If you want to get a feel for the day overall, Mathew and Leo have put together this brilliant video. You can even spot Tim (getting interviewed at the beginning) and Mike (with the loudhailer):
You might also want to listen to this podcast from Alan O’Donohoe which was recorded at the Jam.
Our first activity started at 11.10am and it was a Minecraft workshop led by Craig Richardson, Matt Timmons-Brown and Clare Macrae. This workshop had sold out within 1 hour of the free tickets becoming available. We’d had to cancel another workshop that we had been planning and replace it with a repeat of the Minecraft workshop, and that one sold out as well! We ended up with a waiting list big enough that we could have held another one! Minecraft is a major draw for kids.
Once we’d got that workshop going, it was all hands on deck to get the rest of the venue ready. Matt Manning, Andrew Scheller and Tim were our welcome team, and attempted the near-impossible task of checking tickets and ticking names off the registration list. With the teachers beginning to arrive, it got very busy, very quickly!
Mike and Tim had decided to split up so that Tim was outside managing the workshop preparations while Mike hosted the Focus on Education in the lecture theatre. We swapped halfway through the day.
At the same time, in the meeting room we had a PiCamera workshop run by Jarle Teigland, Matt Manning and Andrew Scheller and in the foyer we had a beginners electronics/breadboarding workshop run by Alex Eames, Sway Grantham and Andrew Gale.
Back in the lecture theatre, we continued our presentation with Sophie Deen talking about Code Club and Code Club Pro (video not available) and then two live demo-style talks from Gordon Henderson (who covered FUZE and Return to BASIC):
At the same time as all of this, of course, we had our soldering workshop going on. Over 30 people took advantage of the free lessons given by Gee Bartlett (from Pimoroni) and Andrew Gale. They took place outside under a tent (so we didn’t set the fire alarms inside off!). We should mention at this point that we had a lot of generosity from the community with the soldering – Gee brought a load of stuff with him, including some kits that lit up; David Whale donated an entire box of oddments; Tom Hartley donated a batch of old AirPi boards.
We also had our Show and Tell area in full swing. We had projects from Brian Corteil, Russell Barnes, Ryan Walmsley, Ipswich School, Wayne Keenan, Stewards Academy and Zach Igielman. Alex Eames was also to be found here showing off the latest prototype of the HDMIPi.
We should also mention the exhibitors in the marketplace – we had the FUZE team, a group from the Little British Robot Company, Cyntech, The Pi Hut, GPIO.co.uk and Seven Segments of Pi. These guys really helped to give the Foyer a buzz!
Concurrently with the talks, soldering and Show and Tell, Tim had in the meantime started off a further two sessions: temperature, light and movement sensors in the Foyer (led by Matt Manning & Clare Macrae) and our second Minecraft workshop in the meeting room (Craig Richardson and Matt Timmons-Brown again).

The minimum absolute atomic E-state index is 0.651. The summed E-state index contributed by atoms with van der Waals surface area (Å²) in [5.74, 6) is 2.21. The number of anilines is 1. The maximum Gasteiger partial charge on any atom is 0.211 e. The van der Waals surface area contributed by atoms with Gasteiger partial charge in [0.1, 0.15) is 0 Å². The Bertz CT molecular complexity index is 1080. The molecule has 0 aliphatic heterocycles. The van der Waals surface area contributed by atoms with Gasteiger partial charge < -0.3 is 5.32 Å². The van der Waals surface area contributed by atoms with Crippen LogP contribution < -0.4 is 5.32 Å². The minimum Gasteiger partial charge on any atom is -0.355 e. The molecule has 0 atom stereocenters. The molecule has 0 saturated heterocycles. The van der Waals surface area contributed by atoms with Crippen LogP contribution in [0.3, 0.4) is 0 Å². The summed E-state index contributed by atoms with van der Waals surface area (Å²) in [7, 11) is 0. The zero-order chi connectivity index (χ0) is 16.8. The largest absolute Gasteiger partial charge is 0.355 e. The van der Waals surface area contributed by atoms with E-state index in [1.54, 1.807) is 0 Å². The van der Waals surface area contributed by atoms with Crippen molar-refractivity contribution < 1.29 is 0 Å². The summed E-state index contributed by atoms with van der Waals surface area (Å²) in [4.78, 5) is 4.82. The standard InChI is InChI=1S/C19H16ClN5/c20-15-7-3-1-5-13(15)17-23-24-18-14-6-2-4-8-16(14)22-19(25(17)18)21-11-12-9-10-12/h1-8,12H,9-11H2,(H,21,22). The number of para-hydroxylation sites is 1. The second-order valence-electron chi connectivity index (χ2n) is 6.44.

It was half-time in the lecture theatre so Tim and Mike swapped. We hit a slight snag at this point because the entire lecture theatre emptied and it became a little difficult to hear in the Foyer workshop… lesson learnt for next time!
With Tim now in charge in the lecture theatre, next up was Matthew Timmons-Brown giving his talk on how to make computing exciting for kids:
In the meantime, outside we had started off another two workshops: distance sensors and line followers (a vital robotics skill) led by Zach Igielman, Ryan Walmsley and Jarle Teigland in the Foyer and a Pibrella workshop in the meeting room (led by Darren Christie, our in-house Pibrella expert!).
In the lecture theatre, Alan O’Donohoe was up next: Engage and Inspire the Digital Creators of Tomorrow:
…followed by Craig Richardson giving a talk on using Minecraft in the classroom:
Out in the Foyer, Ryan Walmsley started off his workshop on controlling motors with the Pi, whilst in the meeting room Phil Howard and Jim Darby began their session on creating an Arduino and programming it with the Pi (we’re supporters of the school of thought that these devices can work together rather than in competition with one another!).
Back in the lecture theatre, Nevil Hunt talked about his invention, the Seven Segments of Pi, and how it can be used in schools:
Then the big get-out began. This was a mammoth task at the end of a very long day. Many, many thanks to those who helped with both the get-in and, especially, the get-out. Without you guys we’d probably still be there!
All that was left to do was to drive home and… oh yeah… empty out both cars. Argh!!!
And so, the May Cambridge Raspberry Jam was over. It would be fair to say that neither Mike nor Tim could form a coherent sentence the next day, but it was worth it! We sent feedback forms out to attendees and, judging by the response, people were, on the whole, very happy with the way the day went. We certainly felt as though it had been a success, both in Focus on Education and in the activities in the Foyer/Meeting room.
What’s next? Well, we have a fair amount of work still to do for this Jam. We need to analyse all the feedback and come up with a list of ‘lessons learnt’. We also need to resort all the equipment we hurriedly packed and brought back from the Jam into the correct boxes.
And then there’s the small matter of the Jam on 5th July… and possibly a Potton Pi & Pints in June!
Right then… to the pub!